A slow pace of US exports and China’s cancelled purchases also exerted downward pressure on world maize prices.
Among other coarse grains, world prices of barley and sorghum also declined, by 9.5 per cent and 9.7 per cent, respectively, influenced by declines in international maize and wheat prices.
By contrast, international prices of rice continued to increase in May, as previous deals with Asian buyers were executed, and supplies tightened in some exporters, such as Viet Nam and Pakistan.
The FAO Vegetable Oil Price Index averaged 118.7 points in May, down 11.3 points (8.7 per cent) month-on-month and standing as much as 48.2 per cent below its year-earlier level. The continued decline in the index reflected lower world prices across palm, soy, rapeseed and sunflower oils.
International palm oil prices fell markedly from April, as protracted weak global import purchases coincided with expectations of rising outputs in major producing countries.
In the meantime, world soyoil prices dropped for the sixth consecutive month, largely underpinned by the persistent pressure from a bumper soybean crop in Brazil and higher-than-expected stocks in the US, where higher supplies of alternative feedstock partially replaced the uptake from the biodiesel industry. As for rapeseed and sunflower oils, international prices continued to decline on ample global supplies.
The FAO Dairy Price Index averaged 118.7 points in May, down 3.9 points (3.2 per cent) from April and standing 25.5 points (17.7 per cent) below its corresponding value in 2022.
The decline in May was led by a steep drop in international cheese prices, principally due to ample export availabilities, including from inventories, amid seasonally high milk production in the northern hemisphere.
Following 10 consecutive monthly declines, international price quotations for milk powders rebounded, reflecting an upturn in purchases by North Asian buyers and seasonally falling milk supplies in Oceania.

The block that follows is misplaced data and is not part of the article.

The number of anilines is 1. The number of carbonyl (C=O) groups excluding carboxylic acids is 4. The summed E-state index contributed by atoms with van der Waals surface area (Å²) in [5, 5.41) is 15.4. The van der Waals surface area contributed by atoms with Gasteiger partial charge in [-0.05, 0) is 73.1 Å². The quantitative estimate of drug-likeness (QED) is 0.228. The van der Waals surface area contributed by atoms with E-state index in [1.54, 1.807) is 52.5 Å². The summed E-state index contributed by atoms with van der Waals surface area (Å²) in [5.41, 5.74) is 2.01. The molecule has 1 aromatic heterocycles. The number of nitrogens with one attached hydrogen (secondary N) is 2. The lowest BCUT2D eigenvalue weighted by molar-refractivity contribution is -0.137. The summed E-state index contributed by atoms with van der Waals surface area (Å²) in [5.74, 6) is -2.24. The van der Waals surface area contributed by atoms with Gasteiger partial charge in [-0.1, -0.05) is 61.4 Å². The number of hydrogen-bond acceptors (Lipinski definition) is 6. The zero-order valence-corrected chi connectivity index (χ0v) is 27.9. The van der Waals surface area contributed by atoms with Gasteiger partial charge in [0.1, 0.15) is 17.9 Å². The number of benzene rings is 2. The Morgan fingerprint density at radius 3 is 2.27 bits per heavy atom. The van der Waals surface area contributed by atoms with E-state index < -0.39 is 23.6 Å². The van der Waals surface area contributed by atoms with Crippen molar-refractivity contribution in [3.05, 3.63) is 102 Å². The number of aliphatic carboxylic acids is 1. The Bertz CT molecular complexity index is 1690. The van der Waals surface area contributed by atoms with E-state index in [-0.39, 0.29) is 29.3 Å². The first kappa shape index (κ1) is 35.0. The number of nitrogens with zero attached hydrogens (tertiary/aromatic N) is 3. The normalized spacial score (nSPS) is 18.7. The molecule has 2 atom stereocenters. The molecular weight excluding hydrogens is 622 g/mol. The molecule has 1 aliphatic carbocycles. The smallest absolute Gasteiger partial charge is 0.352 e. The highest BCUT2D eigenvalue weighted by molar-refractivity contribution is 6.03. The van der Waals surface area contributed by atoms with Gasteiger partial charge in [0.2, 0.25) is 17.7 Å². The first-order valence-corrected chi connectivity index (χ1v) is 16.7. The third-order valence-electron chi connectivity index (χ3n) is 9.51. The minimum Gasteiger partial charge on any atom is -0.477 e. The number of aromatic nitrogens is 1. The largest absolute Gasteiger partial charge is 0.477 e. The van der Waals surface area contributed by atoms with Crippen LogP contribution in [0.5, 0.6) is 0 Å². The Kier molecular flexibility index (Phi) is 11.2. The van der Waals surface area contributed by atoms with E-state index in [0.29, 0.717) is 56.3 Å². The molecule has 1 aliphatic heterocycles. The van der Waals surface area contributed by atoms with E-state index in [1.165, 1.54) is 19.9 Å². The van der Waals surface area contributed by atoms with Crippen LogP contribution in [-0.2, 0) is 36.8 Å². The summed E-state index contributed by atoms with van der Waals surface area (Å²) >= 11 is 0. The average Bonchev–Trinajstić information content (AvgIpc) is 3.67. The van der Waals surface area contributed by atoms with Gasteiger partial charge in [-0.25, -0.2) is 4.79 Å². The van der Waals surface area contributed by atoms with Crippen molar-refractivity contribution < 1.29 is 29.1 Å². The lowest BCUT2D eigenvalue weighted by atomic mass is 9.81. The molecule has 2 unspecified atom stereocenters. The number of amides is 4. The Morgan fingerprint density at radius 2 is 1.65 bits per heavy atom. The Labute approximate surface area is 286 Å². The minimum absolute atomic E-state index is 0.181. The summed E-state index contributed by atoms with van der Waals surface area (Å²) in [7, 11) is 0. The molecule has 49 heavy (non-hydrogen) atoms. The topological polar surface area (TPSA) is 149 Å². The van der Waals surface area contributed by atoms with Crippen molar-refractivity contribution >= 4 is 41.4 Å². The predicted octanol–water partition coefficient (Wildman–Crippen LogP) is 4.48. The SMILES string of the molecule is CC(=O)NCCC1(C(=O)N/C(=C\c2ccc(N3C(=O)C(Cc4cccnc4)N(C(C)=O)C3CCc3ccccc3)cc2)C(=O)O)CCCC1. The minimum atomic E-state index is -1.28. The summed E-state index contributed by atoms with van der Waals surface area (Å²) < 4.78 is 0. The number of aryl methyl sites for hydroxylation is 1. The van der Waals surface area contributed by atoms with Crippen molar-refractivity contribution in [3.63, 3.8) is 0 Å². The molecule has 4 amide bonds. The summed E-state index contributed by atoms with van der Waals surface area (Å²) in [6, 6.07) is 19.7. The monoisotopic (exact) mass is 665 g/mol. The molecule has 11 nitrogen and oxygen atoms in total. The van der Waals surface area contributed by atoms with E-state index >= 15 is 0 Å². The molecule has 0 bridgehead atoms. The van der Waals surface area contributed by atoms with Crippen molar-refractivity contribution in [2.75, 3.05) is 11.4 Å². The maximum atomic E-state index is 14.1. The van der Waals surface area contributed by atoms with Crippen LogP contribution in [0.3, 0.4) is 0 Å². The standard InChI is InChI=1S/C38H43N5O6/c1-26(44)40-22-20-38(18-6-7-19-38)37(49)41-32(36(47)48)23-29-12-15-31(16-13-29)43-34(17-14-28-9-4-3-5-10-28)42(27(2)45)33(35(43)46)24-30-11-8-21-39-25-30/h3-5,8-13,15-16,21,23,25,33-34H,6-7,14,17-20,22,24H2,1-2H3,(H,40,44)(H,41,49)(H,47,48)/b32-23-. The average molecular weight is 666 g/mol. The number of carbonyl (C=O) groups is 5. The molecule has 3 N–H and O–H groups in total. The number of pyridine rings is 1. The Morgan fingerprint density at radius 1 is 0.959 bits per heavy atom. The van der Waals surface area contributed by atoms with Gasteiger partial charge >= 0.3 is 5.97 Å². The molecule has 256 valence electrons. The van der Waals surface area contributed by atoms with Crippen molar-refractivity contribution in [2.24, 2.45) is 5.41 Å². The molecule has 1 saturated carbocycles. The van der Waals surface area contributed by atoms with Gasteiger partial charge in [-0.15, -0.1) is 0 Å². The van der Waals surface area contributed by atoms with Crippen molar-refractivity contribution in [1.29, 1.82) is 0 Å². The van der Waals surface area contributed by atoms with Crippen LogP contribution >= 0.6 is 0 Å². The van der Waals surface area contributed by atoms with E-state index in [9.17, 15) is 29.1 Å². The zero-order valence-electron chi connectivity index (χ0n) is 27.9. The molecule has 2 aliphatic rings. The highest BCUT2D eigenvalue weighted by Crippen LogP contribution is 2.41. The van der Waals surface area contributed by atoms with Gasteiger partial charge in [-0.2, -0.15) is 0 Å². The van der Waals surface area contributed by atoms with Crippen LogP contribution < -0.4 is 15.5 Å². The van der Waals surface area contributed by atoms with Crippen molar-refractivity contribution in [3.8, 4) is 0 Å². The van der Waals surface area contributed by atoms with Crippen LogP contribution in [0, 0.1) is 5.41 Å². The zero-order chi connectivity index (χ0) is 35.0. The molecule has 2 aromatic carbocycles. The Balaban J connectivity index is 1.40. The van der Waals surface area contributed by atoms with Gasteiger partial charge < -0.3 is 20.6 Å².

Meanwhile, butter prices rose slightly, as increased price quotations for supplies from Oceania, due to high purchases by Southeast Asian buyers and seasonally falling milk supplies, were almost offset by a decline in European prices on high export availabilities.
The FAO Meat Price Index averaged 117.9 points in May, up 1.1 points (1.0 per cent) from April, marking the fourth consecutive monthly increase, but still 5.0 points (4.1 per cent) below its value in the corresponding month last year.
International poultry meat prices increased further in May, driven by the continued high import demand, especially from Asia, and some concerns over potential short-term supply challenges due to widespread avian flu outbreaks.
World bovine meat prices increased slightly, underpinned by higher global demand for Brazilian supplies and persistent supply tightness in the US despite the continued high cattle slaughter in Australia. Pig meat prices rose for the fourth successive month, although only marginally, as supply limitations stemming from high production costs and animal diseases elsewhere boosted demand for Brazilian supplies. Meanwhile, world ovine meat prices fell on high export availabilities from Oceania.
The FAO Sugar Price Index averaged 157.6 points in May, up 8.2 points (5.5 per cent) from April, marking the fourth consecutive monthly increase, and as much as 37.3 points (30.9 per cent) above its value a year ago.
Rising concerns over how the development of the El Niño phenomenon may affect the 2023/24 crops, together with lower-than-earlier-expected global availabilities in the 2022/23 season, triggered the increase in international sugar prices in May. Shipping delays amid strong competition from soybean and maize in Brazil also supported the increase in world sugar prices.
However, the positive outlook for the 2023 sugarcane crops in Brazil, along with improved weather conditions benefiting the progress of the harvest, prevented larger monthly price gains. Lower international crude oil prices and a cut in fuel prices in Brazil further contributed to limiting the month-on-month increase in world sugar prices.
Kenyan Entrepreneurs to Access Funds with Hustler Group Loan
By Adedapo Adesanya
Kenyan entrepreneurs will access more loans with the launch of Hustler Group Loan, the second product of the Financial Inclusion Fund, an initiative of the President William Ruto administration.
President Ruto said this would boost the hustler spirit and deepen financial inclusion in the country since the Fund has witnessed 42.5 million transactions through which 20.2 million Kenyans have accessed about Sh30 billion.
He also noted that enterprises will now have access to affordable and accessible financing to spur their growth.